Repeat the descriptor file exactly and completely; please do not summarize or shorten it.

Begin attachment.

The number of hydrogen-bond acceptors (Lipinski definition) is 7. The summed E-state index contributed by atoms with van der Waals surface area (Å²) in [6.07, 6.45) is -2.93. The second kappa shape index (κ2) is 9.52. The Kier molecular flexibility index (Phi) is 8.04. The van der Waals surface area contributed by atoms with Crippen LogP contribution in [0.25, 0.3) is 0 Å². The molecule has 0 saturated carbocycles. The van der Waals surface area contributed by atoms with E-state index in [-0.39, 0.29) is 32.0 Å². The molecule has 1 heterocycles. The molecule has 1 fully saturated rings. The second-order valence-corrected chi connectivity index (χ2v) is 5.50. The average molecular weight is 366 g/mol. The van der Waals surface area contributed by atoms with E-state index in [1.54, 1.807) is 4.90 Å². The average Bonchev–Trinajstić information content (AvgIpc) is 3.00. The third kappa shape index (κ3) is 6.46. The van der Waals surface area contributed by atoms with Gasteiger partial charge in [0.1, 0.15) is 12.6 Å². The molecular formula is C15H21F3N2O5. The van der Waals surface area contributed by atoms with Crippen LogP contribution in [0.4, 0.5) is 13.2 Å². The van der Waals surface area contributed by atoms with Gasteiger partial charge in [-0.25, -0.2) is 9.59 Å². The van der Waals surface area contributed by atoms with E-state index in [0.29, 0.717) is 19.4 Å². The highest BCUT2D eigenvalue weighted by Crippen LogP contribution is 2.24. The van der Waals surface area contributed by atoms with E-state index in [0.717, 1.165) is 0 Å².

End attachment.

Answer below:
The number of hydrogen-bond acceptors (Lipinski definition) is 7. The summed E-state index contributed by atoms with van der Waals surface area (Å²) in [6.07, 6.45) is -2.93. The second kappa shape index (κ2) is 9.52. The Kier molecular flexibility index (Phi) is 8.04. The van der Waals surface area contributed by atoms with Crippen LogP contribution in [0.25, 0.3) is 0 Å². The molecule has 0 saturated carbocycles. The van der Waals surface area contributed by atoms with E-state index in [-0.39, 0.29) is 32.0 Å². The molecule has 1 heterocycles. The molecule has 1 fully saturated rings. The second-order valence-corrected chi connectivity index (χ2v) is 5.50. The average molecular weight is 366 g/mol. The van der Waals surface area contributed by atoms with E-state index in [1.54, 1.807) is 4.90 Å². The average Bonchev–Trinajstić information content (AvgIpc) is 3.00. The third kappa shape index (κ3) is 6.46. The van der Waals surface area contributed by atoms with Gasteiger partial charge in [0.1, 0.15) is 12.6 Å². The molecular formula is C15H21F3N2O5. The van der Waals surface area contributed by atoms with Crippen LogP contribution in [0.4, 0.5) is 13.2 Å². The van der Waals surface area contributed by atoms with Gasteiger partial charge in [-0.25, -0.2) is 9.59 Å². The van der Waals surface area contributed by atoms with E-state index in [0.29, 0.717) is 19.4 Å². The highest BCUT2D eigenvalue weighted by Crippen LogP contribution is 2.24. The van der Waals surface area contributed by atoms with E-state index in [0.717, 1.165) is 0 Å².